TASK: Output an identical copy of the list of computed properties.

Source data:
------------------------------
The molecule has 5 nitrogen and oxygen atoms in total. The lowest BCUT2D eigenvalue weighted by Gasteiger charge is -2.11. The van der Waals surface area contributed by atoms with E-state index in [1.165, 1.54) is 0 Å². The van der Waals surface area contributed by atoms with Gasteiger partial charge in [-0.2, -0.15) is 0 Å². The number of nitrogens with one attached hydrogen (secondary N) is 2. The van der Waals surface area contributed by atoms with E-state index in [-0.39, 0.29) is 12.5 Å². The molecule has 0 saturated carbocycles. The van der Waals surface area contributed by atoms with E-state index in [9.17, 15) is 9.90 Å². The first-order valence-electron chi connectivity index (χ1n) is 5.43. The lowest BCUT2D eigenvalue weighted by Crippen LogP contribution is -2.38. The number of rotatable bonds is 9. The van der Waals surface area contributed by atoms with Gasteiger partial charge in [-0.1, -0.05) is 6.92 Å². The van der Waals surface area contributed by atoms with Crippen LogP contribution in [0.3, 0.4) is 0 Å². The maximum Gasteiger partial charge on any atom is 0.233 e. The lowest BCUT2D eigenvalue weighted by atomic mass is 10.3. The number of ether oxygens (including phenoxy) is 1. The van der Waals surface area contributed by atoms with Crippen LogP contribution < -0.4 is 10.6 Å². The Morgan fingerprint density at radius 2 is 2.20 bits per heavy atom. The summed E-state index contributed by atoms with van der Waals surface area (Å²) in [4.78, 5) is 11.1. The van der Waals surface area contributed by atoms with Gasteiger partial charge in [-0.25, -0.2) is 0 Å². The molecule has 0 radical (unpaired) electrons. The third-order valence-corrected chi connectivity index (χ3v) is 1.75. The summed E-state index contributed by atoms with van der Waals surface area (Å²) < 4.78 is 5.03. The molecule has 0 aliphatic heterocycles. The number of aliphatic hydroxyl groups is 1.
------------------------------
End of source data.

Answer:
The molecule has 5 nitrogen and oxygen atoms in total. The lowest BCUT2D eigenvalue weighted by Gasteiger charge is -2.11. The van der Waals surface area contributed by atoms with E-state index in [1.165, 1.54) is 0 Å². The van der Waals surface area contributed by atoms with Gasteiger partial charge in [-0.2, -0.15) is 0 Å². The number of nitrogens with one attached hydrogen (secondary N) is 2. The van der Waals surface area contributed by atoms with E-state index in [-0.39, 0.29) is 12.5 Å². The molecule has 0 saturated carbocycles. The van der Waals surface area contributed by atoms with E-state index in [9.17, 15) is 9.90 Å². The first-order valence-electron chi connectivity index (χ1n) is 5.43. The lowest BCUT2D eigenvalue weighted by Crippen LogP contribution is -2.38. The number of rotatable bonds is 9. The van der Waals surface area contributed by atoms with Gasteiger partial charge in [-0.1, -0.05) is 6.92 Å². The van der Waals surface area contributed by atoms with Crippen LogP contribution in [0.3, 0.4) is 0 Å². The maximum Gasteiger partial charge on any atom is 0.233 e. The lowest BCUT2D eigenvalue weighted by atomic mass is 10.3. The number of ether oxygens (including phenoxy) is 1. The van der Waals surface area contributed by atoms with Crippen LogP contribution < -0.4 is 10.6 Å². The Morgan fingerprint density at radius 2 is 2.20 bits per heavy atom. The summed E-state index contributed by atoms with van der Waals surface area (Å²) in [4.78, 5) is 11.1. The van der Waals surface area contributed by atoms with Gasteiger partial charge in [-0.25, -0.2) is 0 Å². The molecule has 0 radical (unpaired) electrons. The third-order valence-corrected chi connectivity index (χ3v) is 1.75. The summed E-state index contributed by atoms with van der Waals surface area (Å²) < 4.78 is 5.03. The molecule has 0 aliphatic heterocycles. The number of aliphatic hydroxyl groups is 1.